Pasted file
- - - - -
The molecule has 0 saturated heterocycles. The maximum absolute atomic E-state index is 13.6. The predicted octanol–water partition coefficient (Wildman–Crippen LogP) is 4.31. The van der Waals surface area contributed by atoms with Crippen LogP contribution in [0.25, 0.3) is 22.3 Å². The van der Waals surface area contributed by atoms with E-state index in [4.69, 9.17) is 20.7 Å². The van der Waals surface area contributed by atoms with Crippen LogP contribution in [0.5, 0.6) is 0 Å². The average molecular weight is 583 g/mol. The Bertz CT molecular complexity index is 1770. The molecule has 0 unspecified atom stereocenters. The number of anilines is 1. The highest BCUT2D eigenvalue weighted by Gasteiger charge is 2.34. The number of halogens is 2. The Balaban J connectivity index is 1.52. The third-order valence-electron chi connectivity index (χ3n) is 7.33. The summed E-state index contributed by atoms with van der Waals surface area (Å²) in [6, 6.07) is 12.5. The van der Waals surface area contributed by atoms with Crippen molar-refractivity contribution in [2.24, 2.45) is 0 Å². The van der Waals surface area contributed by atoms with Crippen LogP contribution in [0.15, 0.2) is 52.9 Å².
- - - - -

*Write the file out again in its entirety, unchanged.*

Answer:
The molecule has 0 saturated heterocycles. The maximum absolute atomic E-state index is 13.6. The predicted octanol–water partition coefficient (Wildman–Crippen LogP) is 4.31. The van der Waals surface area contributed by atoms with Crippen LogP contribution in [0.25, 0.3) is 22.3 Å². The van der Waals surface area contributed by atoms with E-state index in [4.69, 9.17) is 20.7 Å². The van der Waals surface area contributed by atoms with Crippen LogP contribution in [0.5, 0.6) is 0 Å². The average molecular weight is 583 g/mol. The Bertz CT molecular complexity index is 1770. The molecule has 0 unspecified atom stereocenters. The number of anilines is 1. The highest BCUT2D eigenvalue weighted by Gasteiger charge is 2.34. The number of halogens is 2. The Balaban J connectivity index is 1.52. The third-order valence-electron chi connectivity index (χ3n) is 7.33. The summed E-state index contributed by atoms with van der Waals surface area (Å²) in [6, 6.07) is 12.5. The van der Waals surface area contributed by atoms with Crippen molar-refractivity contribution in [2.24, 2.45) is 0 Å². The van der Waals surface area contributed by atoms with Crippen LogP contribution in [0.15, 0.2) is 52.9 Å².